Eastleigh goes to the Polls


Eastleigh goes to polls today. Polling stations opened their doors at 7 am on a dismal day.

With only 15 of the 44 seats being contested and with a 34 seat majority in the Council Chamber Liberal Democrats are unlikely to lose their vice like grip on Eastleigh while the main Conservative opposition group have not gained a seat in ten years.

However with Lib Dem support sliding in national opinion polls there is still scope for an upset and results will be closely scrutinised for an indication of how a possible by election might go should MP Chris Huhne be forced to resign his seat

Several Lib Dem ‘Big Hitters’ are up for re election and the biggest scalp that could be claimed today belongs to Rupert Kyrle the sitting Lib Dem Councillor for Botley who also represents the area on the Parish and County Council.

Cllr Kyrle is also Eastleigh’s Deputy Mayor and is due to be installed as Mayor in two weeks time – an Honour previously bestowed on both of his parents.

An alternative will have to be found if he loses his council seat.

Councillor Kyrle could find himself on the receiving end of a back lash of local opinion which is firmly against the councils plans to build 1300 houses at Boorley Green. Both Cllr Kyrle and fellow Lib Dem member for Botley Cathie Fraser had attempted to placate angry locals by voting against the councils local plan – a action which would normally result in de -election (and in Cathie Fraser‘s case the loss of a cabinet seat) but he is being hard pressed on the doorstep by Conservative Graham Hunter who is a member of both Botley Housing Group and the Botley Parish Action Group.


Could Graham Hunter in Botley be Tories best chance of an upset?

Graham Hunter has told Eastleigh News that many voters he has spoken to on the doorstep are concerned over the councils development plans and have been ‘confused ‘by  Lib Dem literature which appears to blame the Conservative led County Council for the proposed housing development in the area.

Earlier this week the leader of Hampshire County Council accused Botley Lib Dems of distributing false and misleading’ information about local development plans.

Labours best chance is in Eastleigh South were experienced Labour Councillor Pete Luffman faces Lib Dem newcomer Darshen Mann.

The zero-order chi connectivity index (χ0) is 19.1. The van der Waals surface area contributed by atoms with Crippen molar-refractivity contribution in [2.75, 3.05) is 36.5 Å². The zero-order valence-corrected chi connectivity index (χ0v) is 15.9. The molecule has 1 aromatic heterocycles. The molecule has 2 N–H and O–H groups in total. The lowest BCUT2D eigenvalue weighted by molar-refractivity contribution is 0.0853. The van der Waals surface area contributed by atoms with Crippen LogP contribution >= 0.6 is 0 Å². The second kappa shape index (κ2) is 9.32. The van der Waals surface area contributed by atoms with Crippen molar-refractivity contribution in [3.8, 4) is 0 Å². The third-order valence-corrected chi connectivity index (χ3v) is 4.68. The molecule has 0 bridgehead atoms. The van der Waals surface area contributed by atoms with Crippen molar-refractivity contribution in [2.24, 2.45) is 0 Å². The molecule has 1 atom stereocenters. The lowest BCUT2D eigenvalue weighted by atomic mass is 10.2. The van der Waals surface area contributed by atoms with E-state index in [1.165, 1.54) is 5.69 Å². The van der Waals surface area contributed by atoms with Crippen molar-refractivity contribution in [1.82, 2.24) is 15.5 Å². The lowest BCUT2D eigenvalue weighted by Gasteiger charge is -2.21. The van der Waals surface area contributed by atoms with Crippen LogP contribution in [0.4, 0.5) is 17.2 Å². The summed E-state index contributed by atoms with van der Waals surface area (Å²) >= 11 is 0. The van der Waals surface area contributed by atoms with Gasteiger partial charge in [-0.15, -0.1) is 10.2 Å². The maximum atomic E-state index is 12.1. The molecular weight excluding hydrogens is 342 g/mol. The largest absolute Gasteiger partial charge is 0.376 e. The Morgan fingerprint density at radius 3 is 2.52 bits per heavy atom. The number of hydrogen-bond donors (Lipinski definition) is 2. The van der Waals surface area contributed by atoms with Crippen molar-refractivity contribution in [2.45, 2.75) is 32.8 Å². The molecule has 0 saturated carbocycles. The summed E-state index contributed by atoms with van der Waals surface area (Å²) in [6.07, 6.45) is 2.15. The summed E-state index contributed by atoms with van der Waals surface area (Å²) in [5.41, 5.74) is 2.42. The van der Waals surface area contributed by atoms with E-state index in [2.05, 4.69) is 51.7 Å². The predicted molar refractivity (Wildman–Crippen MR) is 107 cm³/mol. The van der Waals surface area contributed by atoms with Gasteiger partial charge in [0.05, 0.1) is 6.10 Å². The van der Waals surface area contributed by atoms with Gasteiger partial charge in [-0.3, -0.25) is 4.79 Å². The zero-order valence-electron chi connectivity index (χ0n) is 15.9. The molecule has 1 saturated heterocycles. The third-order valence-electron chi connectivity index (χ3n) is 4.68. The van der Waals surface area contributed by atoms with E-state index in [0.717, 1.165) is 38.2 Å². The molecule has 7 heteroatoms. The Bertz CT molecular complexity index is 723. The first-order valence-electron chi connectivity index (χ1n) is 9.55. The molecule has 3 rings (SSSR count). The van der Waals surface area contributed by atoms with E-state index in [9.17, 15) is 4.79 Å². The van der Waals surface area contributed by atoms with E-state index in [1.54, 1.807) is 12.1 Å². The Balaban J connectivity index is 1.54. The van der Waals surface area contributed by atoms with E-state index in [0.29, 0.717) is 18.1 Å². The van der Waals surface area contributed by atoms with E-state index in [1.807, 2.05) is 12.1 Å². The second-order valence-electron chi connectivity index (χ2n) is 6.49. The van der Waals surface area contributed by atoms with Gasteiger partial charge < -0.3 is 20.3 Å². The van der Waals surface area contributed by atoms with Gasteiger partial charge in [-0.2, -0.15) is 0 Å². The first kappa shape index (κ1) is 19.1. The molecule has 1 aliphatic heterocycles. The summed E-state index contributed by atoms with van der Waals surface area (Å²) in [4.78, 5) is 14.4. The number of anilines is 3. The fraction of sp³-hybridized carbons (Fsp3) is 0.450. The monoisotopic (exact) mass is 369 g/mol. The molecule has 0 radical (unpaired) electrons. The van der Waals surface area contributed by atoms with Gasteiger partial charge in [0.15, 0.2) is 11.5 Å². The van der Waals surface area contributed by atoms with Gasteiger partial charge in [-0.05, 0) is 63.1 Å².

Luffman also hopes to benefit from local opposition to Lib Dem plans to build 1300 houses in nearby Stoneham Park. Stakeboards in front gardens along Nightingale Avenue which normally display ‘Lib Dems winning here’ posters now proclaim ‘Save Stoneham Park’.

Cllr Luffman has represented the ward before and is currently a Chandlers Ford Parish Councillor.

Another interesting contest could be in Eastleigh Central which has the largest electorate and is a two horse race between Chris Gilkes for Labour and Simon Bancroft for the Lib Dems

As the Landlord of the Litten Tree pub Simon Bancroft  is already a well known and popular figure in the community and the early elimination – on a technicality – of the Independent candidate Glynn Davies-Dear, himself  a former Lib Dem Councillor, means Bancroft will not see his vote split by Davies-Dear’s followers.

Labour man Gilkes, also a local resident, came second last time and will rely on the surge in Labours national popularity to grab a victory – however his support could be split by green Candidate Stuart Jebbitt who is standing on a platform of protecting the Town Centres shrinking green spaces.

Residents in Central Ward are becoming concerned over the implications of the proposed Sainsbury’s redevelopment.

A member of a local resident’s action group contacted all the Central Ward candidates to ask for their position on the new Sainsbury’s which will extend over 5,000 sq feet of the Leigh Road Rec. Chris Gilkes, Stuart Jebiitt and Michael Read (for the Conservatives) all replied to say they were they were opposed but Simon Bancroft did not respond at all.

“That’s a good start” remarked one Newtown resident “Not even elected yet and he is already ducking questions.”

Two of the Conservative seats in Hiltingbury are up for re-election.

Veteran leader of the Conservative group Godfrey Olson, who was first elected to the council in 1955, is expected to retain his seat although things could be tighter for fellow Conservative Mike Hughes.

Both candidates face a potential vote splitting challenge from both Ukip and English Democrat candidates and it is still not impossible that the Lib Dems could actually increase their control of the council.

Five Parish Councils and Hedge End Town will also be electing new members today.

Polls close at 10 pm.

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